I agree with zzzzzz in that there just isn't the choice. How can you lump all sn children together whether needs are physical, social, mental, multiple, profound, moderate etc... Definitely a fault in the area that we live in anyway.

MairOldAlibi Tue 30-Jun-15 00:23:54

OP, from an early years perspective, some degree of inclusion is likely to benefit most dc with SEN, as well as their 'typical' peers. But not all

Case study of our family:
Dc1 (has SN): mainstream nursery - who instinctively differentiated so well that he made amazing progress and his significant disabilities were not properly apparent till 2y later.

Dc2 (No SN) at 'specially resourced' integrated playgroup- as one of the 'typical' dc. All the dc there did well.

Dc3: mainstream playgroup, some SN knowledge, didn't do great. Would've been much better with specialised provision, but it's closed

MairOldAlibi Tue 30-Jun-15 00:27:22

But in ofsted, says and budget obsessed 'big school', inclusion is very often ideology over substance.

You're welcome here providing you don't need/want/demand special favours, but we'll really need you to hide that pesky disability fit in

StarlightMcKenzee Tue 30-Jun-15 00:27:55

Inclusion works but it doesn't exist in reality.

Inclusion isn't about physical placement but educational and social equality. That can happen anywhere. It rarely happens in education in my experience however.

streakybacon Tue 30-Jun-15 06:48:50

You're welcome here providing you don't need/want/demand special favours, but we'll really need you to hide that pesky disability fit in

This was my experience too. Ds's first school refused to even consider any degree of differentiation for him: "He will be treated the same as any other child in the school, as they all are". hmm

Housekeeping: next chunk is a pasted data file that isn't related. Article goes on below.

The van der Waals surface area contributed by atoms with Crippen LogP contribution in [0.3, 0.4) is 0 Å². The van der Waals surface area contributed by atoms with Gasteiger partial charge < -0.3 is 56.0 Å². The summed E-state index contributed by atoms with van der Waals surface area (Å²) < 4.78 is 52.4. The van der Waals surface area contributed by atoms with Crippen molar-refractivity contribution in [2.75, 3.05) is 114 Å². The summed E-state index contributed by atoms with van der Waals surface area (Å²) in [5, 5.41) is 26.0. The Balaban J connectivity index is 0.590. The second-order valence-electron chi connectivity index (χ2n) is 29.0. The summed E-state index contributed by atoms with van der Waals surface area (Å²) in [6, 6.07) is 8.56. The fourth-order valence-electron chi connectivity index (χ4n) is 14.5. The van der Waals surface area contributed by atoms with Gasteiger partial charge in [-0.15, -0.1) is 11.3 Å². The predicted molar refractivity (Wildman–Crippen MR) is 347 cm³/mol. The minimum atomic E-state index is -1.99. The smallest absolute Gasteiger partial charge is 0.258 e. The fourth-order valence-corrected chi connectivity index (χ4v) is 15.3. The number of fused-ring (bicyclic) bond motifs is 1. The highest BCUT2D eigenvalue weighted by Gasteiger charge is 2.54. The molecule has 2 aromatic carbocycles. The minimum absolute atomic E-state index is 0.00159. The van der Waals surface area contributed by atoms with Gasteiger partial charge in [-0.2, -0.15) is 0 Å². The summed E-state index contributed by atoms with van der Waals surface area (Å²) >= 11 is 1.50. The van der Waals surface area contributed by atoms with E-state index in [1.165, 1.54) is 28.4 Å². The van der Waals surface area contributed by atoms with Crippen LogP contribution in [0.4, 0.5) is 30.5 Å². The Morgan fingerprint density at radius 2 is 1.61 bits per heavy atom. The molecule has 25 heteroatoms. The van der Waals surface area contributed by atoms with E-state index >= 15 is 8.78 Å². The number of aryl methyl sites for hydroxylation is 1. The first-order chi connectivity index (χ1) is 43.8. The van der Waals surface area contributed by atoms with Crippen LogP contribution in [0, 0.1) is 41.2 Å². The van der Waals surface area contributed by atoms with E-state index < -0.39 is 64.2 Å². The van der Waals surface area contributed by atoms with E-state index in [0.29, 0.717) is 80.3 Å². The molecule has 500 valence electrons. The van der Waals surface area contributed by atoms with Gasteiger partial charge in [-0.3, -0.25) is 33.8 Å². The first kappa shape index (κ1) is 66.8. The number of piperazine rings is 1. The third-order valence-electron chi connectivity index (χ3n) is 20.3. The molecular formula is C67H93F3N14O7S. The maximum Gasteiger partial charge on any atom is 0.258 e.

True inclusion is just too big a task for severely over-stretched teachers, and that's the ones who want to. There are an awful lot who expect all children to be the same and don't make any effort to differentiate, as with this numpty above.

AliceDoesntLiveHereAnymore Tue 30-Jun-15 06:52:59

It seems to be that "inclusion" means they will shoe horn a child into mainstream as it's cheaper, and as long as he gets by, they're okay. But I don't want ds2 to "get by", I want him to reach his potential, and the only way that is going to happen is in a SS environment. Ideally, we wouldn't have to fight so hard to get them there. I'm fully prepared to have to HE him if he cannot be placed in the SS, as he clearly was not coping in MS.

Rather than "inclusion", I'd like to see "choice" and "parental input valued, respected, and listened to". Not likely to happen. hmm

PandasRock Tue 30-Jun-15 06:59:39

Inclusion is more than physical presence and social tolerance/acceptance.

My dd2's school aren't managing thir inclusion well, and she is an extremely high functioning Aspie. To them it would appear to mean acceptance in their space, rather than any adjustment at all (reasonable or otherwise). I don't think I've seen a single instance of school initiated adjustment in 5 years of her being at the school.

With dd1, given her severe needs, inclusion meant being accepted physically, and appreciated socially (it was so good for the other children to learn how to accept a child with SN; except it wasn't, because none of them were actually taught to respect her - she ended up treated as a sort of class pet: lead around and patted by all and sundry rather than treated as an individual (who didn't actually like physicL proximity but was unable to show that enough to get her wants taken into consideration), and the expectation placed on her was always that she fit in rather than the other way round). Mind you, we also had some shocking experiences of so-called specialised placements, where the only person expected to be flexible was the severely autistic one hmm

Frusso Tue 30-Jun-15 07:01:27

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zzzzz Tue 30-Jun-15 07:37:32